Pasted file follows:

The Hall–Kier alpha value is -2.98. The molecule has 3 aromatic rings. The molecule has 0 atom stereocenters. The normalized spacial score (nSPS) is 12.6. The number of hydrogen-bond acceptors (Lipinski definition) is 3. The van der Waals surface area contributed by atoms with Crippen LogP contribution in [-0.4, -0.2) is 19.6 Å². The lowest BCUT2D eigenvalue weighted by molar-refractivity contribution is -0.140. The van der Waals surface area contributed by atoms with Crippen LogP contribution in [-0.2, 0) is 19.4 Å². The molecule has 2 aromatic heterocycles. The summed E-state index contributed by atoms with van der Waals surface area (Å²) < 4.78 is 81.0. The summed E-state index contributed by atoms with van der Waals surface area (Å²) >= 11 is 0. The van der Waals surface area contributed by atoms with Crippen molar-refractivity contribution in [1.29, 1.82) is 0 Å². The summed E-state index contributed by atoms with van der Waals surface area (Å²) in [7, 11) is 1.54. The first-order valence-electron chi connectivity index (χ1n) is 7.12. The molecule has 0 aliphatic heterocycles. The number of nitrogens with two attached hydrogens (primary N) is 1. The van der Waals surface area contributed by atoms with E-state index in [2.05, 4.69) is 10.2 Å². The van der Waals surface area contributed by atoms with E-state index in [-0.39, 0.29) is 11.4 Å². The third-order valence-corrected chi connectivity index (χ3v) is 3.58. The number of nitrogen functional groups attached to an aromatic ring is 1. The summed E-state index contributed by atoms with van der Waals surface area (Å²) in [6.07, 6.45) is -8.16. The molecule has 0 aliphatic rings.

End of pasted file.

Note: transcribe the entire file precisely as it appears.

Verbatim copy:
The Hall–Kier alpha value is -2.98. The molecule has 3 aromatic rings. The molecule has 0 atom stereocenters. The normalized spacial score (nSPS) is 12.6. The number of hydrogen-bond acceptors (Lipinski definition) is 3. The van der Waals surface area contributed by atoms with Crippen LogP contribution in [-0.4, -0.2) is 19.6 Å². The lowest BCUT2D eigenvalue weighted by molar-refractivity contribution is -0.140. The van der Waals surface area contributed by atoms with Crippen LogP contribution in [-0.2, 0) is 19.4 Å². The molecule has 2 aromatic heterocycles. The summed E-state index contributed by atoms with van der Waals surface area (Å²) < 4.78 is 81.0. The summed E-state index contributed by atoms with van der Waals surface area (Å²) >= 11 is 0. The van der Waals surface area contributed by atoms with Crippen molar-refractivity contribution in [1.29, 1.82) is 0 Å². The summed E-state index contributed by atoms with van der Waals surface area (Å²) in [7, 11) is 1.54. The first-order valence-electron chi connectivity index (χ1n) is 7.12. The molecule has 0 aliphatic heterocycles. The number of nitrogens with two attached hydrogens (primary N) is 1. The van der Waals surface area contributed by atoms with E-state index in [2.05, 4.69) is 10.2 Å². The van der Waals surface area contributed by atoms with E-state index in [-0.39, 0.29) is 11.4 Å². The third-order valence-corrected chi connectivity index (χ3v) is 3.58. The number of nitrogen functional groups attached to an aromatic ring is 1. The summed E-state index contributed by atoms with van der Waals surface area (Å²) in [6.07, 6.45) is -8.16. The molecule has 0 aliphatic rings.